With respect to size, the most common sedimentary deposits in the ocean are mud and sand, with gravel a distant third; boulder and tiny particles (colloids) are extremely rare in the sea (Pinet 1992). However, beaches may be composed of sediments of various sizes: (from finest to coarsest) mud (silt and clay), sand, and gravel (cobbles and boulders). Scientists generally use Wentworth’s grain-size distribution chart for sediment size analysis. Typically, people associate beaches with quartz sand, however, sand is a grain size (1/16 mm to 2 mm), not a rock type, so beach sediments are found in all shapes and sizes and may be composed of any rock type (e.g., igneous, metamorphic, or sedimentary).
Mud and Silt
Finding muddy open-coast beaches in the United States is rare, although this particle size (silt and clay) is commonly found in back-barrier regions of barrier islands. For muddy sediments to dominate, low-energy conditions must exist that will allow very fine-grained particles to settle out from being suspended in water. Except during periodic storm events, tidal creeks, marshes, and mud flats are low-energy coastal environments where clays and silts are commonly found. This image shows a tidal flat exposed during low tide in Alaska.
Sandy beaches are found throughout the United States, ranging from the fine, white sands of Padre Island National Seashore (Texas) to the coarser sands of Cape Lookout National Seashore (North Carolina). Sandy beaches are typically associated with passive (trailing edge) margins, a wide continental shelf, and a sedimentary geologic framework. These regions often contain barrier structures such as barrier islands, barrier spits, and barrier beaches. This image shows the beach and dune complex at Playalinda Beach, Canaveral National Seashore (Florida). Dunes protect inland areas from wind, waves, and storm events. Vegetation aids dune stability, which decreases beach erosion.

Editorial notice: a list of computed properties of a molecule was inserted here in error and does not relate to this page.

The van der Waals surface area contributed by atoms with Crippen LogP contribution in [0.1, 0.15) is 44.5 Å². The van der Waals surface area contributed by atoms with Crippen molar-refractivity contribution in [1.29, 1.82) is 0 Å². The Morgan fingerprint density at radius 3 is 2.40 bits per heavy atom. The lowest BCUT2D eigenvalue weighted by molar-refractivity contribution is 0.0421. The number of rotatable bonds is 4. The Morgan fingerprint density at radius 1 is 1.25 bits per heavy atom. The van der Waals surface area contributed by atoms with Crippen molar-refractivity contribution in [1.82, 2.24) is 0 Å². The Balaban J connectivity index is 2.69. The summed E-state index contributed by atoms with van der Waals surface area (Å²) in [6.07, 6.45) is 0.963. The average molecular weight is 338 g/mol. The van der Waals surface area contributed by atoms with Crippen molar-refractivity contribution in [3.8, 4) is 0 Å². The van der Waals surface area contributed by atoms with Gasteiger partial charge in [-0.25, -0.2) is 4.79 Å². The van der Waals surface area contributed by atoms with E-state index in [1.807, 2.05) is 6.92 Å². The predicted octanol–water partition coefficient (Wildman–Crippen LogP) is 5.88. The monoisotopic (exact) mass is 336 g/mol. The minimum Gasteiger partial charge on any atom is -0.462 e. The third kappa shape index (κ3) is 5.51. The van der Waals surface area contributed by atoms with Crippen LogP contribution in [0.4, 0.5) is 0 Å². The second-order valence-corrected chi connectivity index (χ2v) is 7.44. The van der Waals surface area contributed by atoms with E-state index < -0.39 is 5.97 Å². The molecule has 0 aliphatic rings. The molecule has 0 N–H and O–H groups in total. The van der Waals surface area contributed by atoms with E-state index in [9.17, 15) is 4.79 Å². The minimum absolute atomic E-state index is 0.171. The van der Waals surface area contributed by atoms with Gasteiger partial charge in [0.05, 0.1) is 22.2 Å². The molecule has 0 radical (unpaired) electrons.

GravelGravel (cobbles, boulders, and pebbles) beaches are typically found in high-energy coastal environments such as the northeastern United States and along the Pacific coast. Rocky coasts are commonly associated with active (leading edge) margins and narrow continental shelf widths. These areas typically have an igneous or metamorphic framework, which provide a source of more resistant rocks that form rocky shores.
- Canaveral National Seashore, Florida [Geodiversity Atlas] [Park Home]
- Cape Lookout National Seashore, North Carolina [Geodiversity Atlas] [Park Home]
- Lake Clark National Park, Alaska [Geodiversity Atlas] [Park Home]
- Padre Island National Seashore, Texas [Geodiversity Atlas] [Park Home]
- Redwood National Park and State Parks, California [Geodiversity Atlas] [Park Home]
Last updated: September 17, 2018